The results of this analysis (in Table 8) once more imply that risk aversion has a significantly negative effect on the intention to migrate internally and abroad in the next 12 months, with the effect being stronger on the intention to move abroad. The negative effect of risk aversion is again decreasing with overall country risk, but for those who intend to move internally, the effect is not estimated with enough precision to be statistically significant. Furthermore, most of the other effects are in line with expectations and the results from Table 2, although one has to keep in mind that the outcome categories are not directly comparable.

Table 8 Robustness: multinomial probit regression for alternative mobility intention indicator

In sum, the robustness checks corroborate the theoretical prediction that, all else equal, more risk averse individuals are less likely to be willing to migrate abroad as well as within the country, and that risk aversion has a less negative impact on migration intentions in riskier countries.

Conclusions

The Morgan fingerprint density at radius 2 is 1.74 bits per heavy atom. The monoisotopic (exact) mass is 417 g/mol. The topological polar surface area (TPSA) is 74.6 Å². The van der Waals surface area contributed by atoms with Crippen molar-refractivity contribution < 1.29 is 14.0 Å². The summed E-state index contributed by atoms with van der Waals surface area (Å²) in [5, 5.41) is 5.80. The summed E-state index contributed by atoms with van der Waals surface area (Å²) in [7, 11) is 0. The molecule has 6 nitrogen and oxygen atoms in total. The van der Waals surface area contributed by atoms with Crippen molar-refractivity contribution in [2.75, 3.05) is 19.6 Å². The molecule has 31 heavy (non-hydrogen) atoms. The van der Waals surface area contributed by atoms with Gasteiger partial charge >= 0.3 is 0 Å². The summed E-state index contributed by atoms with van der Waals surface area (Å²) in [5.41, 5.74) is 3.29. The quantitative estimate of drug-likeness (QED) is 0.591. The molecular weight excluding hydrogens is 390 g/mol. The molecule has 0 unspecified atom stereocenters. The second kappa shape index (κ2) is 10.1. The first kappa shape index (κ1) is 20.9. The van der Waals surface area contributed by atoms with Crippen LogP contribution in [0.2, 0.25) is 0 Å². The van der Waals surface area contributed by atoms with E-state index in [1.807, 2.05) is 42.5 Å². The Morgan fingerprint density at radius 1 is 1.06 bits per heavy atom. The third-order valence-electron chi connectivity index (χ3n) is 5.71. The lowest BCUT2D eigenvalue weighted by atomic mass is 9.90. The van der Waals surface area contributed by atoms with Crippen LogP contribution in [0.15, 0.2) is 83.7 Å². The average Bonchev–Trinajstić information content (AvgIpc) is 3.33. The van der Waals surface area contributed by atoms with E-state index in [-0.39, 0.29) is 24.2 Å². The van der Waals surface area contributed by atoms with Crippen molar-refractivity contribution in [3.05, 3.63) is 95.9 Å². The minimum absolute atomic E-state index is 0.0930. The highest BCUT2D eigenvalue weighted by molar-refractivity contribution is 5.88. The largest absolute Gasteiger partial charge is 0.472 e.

Using a large-scale individual-level dataset covering 30 countries that account for more than 25% of worldwide migrant stocks (the Life in Transition Survey), we find a statistically significant negative impact of risk aversion on the willingness to migrate both within countries and abroad. This negative impact of risk aversion is robust across various specifications and to using alternative measures of risk aversion. Furthermore, consistent with theoretical predictions, the strength of this impact is equally robustly moderated by the sending country risk (i.e., less negative in riskier countries) and also significantly larger for the willingness to migrate abroad than the willingness to migrate within a country. In addition, the willingness to migrate within a country and abroad are highly correlated even after controlling for observable characteristics. This can be taken as evidence that similar unobserved factors affect migration costs abroad and within countries.